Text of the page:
Wherefore art thou Romeo? – Verona, Italy


If one has a day to spare while in the Milano region, then a visit to Verona is the perfect way to fill it. All the tourist attractions essentially form a leisurely walking loop around the town, finishing up centrally in Piazza Bra. About ninety minutes after departing Milan’s Central Station, Danielle, Dimitri and I clambered off the train into a crisp clear morning at Verona. We walked a kilometre or two into the town centre, where we then veered off left to view Castelvecchio – an amazing castle with a famous bridge providing breath-taking views.


Unbeknownst to us, it was going to be more difficult than we realised to scope out our Romeo. We walked through a tunnel that was literally covered in graffiti from top to bottom with love messages and knew instantly that we had arrived at Casa di Giulietta, also known as the home of Juliet. The wall of padlocks (a symbolism of lovers locking their love forever) and love messages (attached to the wall with hardened chewing gum) showed us just how seriously the world had fallen for this enchanted tale, and seeing Juliet’s balcony with my own eyes was almost enough to capture my heart too. Unfortunately that day Romeo did not make an appearance, and we had to settle for a photo with a statue of Juliet instead.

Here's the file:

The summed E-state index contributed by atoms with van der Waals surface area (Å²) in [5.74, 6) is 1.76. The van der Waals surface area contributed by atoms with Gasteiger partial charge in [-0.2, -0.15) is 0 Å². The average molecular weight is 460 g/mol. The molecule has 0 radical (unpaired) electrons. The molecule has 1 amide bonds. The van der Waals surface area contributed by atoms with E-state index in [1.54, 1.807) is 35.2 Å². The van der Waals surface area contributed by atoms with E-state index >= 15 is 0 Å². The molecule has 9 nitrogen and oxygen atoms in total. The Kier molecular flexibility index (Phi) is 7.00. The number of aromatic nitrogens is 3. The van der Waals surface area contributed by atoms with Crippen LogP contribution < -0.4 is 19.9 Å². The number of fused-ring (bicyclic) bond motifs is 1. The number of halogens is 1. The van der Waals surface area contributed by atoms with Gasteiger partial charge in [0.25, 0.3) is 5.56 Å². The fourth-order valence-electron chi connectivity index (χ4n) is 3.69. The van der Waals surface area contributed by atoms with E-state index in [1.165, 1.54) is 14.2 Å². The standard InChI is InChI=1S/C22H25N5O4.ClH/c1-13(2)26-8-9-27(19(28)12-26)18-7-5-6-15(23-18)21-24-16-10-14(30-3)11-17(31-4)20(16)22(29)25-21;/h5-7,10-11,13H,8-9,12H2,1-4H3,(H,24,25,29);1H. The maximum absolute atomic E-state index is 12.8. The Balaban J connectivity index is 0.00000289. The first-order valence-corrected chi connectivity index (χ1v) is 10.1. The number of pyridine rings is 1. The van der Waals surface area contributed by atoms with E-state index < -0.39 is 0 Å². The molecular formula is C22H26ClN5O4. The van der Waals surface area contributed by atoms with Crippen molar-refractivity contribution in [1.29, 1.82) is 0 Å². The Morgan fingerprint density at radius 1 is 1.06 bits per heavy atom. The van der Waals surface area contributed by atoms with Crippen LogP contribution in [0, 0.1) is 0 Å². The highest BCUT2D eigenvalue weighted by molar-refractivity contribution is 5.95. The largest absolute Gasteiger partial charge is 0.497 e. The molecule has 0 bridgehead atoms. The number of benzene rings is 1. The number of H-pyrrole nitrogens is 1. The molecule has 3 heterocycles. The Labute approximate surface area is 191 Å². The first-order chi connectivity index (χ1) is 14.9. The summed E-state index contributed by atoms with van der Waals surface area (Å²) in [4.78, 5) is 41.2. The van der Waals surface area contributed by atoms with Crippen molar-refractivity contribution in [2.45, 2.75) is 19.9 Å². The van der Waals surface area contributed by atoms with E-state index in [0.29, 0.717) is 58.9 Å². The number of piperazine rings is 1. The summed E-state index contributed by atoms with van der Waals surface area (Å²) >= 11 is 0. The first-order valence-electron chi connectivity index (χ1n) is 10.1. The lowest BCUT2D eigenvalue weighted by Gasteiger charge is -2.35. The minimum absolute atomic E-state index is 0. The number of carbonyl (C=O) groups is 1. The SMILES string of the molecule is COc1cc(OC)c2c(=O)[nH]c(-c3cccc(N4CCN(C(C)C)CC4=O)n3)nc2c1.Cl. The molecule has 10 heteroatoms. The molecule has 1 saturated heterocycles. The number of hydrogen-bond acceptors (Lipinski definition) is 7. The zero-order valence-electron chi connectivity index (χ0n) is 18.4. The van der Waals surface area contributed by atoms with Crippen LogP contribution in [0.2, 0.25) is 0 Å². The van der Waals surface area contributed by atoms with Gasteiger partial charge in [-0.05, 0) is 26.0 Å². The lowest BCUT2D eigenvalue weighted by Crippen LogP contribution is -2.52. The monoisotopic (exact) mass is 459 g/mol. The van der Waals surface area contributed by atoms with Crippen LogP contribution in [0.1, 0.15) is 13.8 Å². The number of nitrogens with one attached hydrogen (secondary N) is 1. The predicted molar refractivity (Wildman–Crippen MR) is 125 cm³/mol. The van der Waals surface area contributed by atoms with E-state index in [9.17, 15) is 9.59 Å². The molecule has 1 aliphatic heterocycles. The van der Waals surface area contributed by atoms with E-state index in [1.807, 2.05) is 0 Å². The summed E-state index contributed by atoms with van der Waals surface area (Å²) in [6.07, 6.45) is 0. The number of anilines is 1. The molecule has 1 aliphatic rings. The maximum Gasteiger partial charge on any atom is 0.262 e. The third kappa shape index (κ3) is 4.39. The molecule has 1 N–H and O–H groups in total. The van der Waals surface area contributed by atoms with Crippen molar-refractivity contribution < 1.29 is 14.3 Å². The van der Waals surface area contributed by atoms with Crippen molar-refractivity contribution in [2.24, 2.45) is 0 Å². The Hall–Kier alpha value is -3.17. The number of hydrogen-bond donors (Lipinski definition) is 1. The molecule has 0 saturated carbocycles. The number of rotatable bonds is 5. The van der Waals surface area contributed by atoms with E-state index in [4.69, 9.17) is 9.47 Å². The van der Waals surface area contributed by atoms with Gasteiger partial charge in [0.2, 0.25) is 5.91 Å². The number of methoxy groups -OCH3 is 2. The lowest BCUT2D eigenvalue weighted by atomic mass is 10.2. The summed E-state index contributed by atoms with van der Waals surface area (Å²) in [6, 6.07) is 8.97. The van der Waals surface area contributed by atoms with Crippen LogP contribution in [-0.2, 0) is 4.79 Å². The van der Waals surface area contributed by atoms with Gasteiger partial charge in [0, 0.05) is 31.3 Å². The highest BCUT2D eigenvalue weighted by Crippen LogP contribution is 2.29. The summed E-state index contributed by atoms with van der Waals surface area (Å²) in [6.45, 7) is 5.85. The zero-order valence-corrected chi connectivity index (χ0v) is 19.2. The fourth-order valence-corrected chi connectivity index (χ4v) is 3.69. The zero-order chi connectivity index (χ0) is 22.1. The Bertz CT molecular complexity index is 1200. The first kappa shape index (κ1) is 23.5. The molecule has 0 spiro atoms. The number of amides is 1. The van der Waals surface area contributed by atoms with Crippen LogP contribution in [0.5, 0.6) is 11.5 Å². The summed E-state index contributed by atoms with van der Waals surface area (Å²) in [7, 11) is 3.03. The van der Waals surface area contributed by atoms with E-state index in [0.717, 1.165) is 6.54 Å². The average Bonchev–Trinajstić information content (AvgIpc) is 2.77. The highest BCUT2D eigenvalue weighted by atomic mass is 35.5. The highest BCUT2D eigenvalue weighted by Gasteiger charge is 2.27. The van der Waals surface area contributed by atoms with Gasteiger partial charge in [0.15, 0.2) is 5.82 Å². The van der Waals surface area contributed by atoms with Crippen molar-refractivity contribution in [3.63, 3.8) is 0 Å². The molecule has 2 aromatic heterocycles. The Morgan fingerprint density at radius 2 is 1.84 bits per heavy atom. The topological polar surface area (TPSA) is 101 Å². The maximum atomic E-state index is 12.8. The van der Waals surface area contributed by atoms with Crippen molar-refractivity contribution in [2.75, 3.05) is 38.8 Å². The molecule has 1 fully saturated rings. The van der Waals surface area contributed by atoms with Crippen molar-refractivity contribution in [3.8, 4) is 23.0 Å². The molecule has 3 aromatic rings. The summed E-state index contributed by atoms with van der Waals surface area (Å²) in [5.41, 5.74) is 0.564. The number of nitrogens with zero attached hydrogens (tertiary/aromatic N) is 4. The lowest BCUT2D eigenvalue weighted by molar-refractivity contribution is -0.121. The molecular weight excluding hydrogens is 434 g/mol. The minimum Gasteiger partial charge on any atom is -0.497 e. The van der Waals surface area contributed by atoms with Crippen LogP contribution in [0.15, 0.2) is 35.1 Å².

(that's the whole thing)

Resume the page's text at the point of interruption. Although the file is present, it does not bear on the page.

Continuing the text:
The other main draw-card for Verona is the Amphitheatre. It is located right at the heart of the town, essentially bordering the Piazza Bra. For a small price one can enter the amphitheatre (if you go during the opera season it is possible to see a performance inside), ideally (but not essentially) on a day when it is not raining as the theatre is open to the skies. We climbed to the top of the amphitheatre, walked right around the top level of seating and then just sat for a while; acknowledging and appreciating what a beautiful work of art we were experiencing.  After devouring some delicious gelato, we left Verona tired, happy and content, having thoroughly enjoyed our experience of a beautiful little town appropriately nicknamed ‘mini-Rome’.

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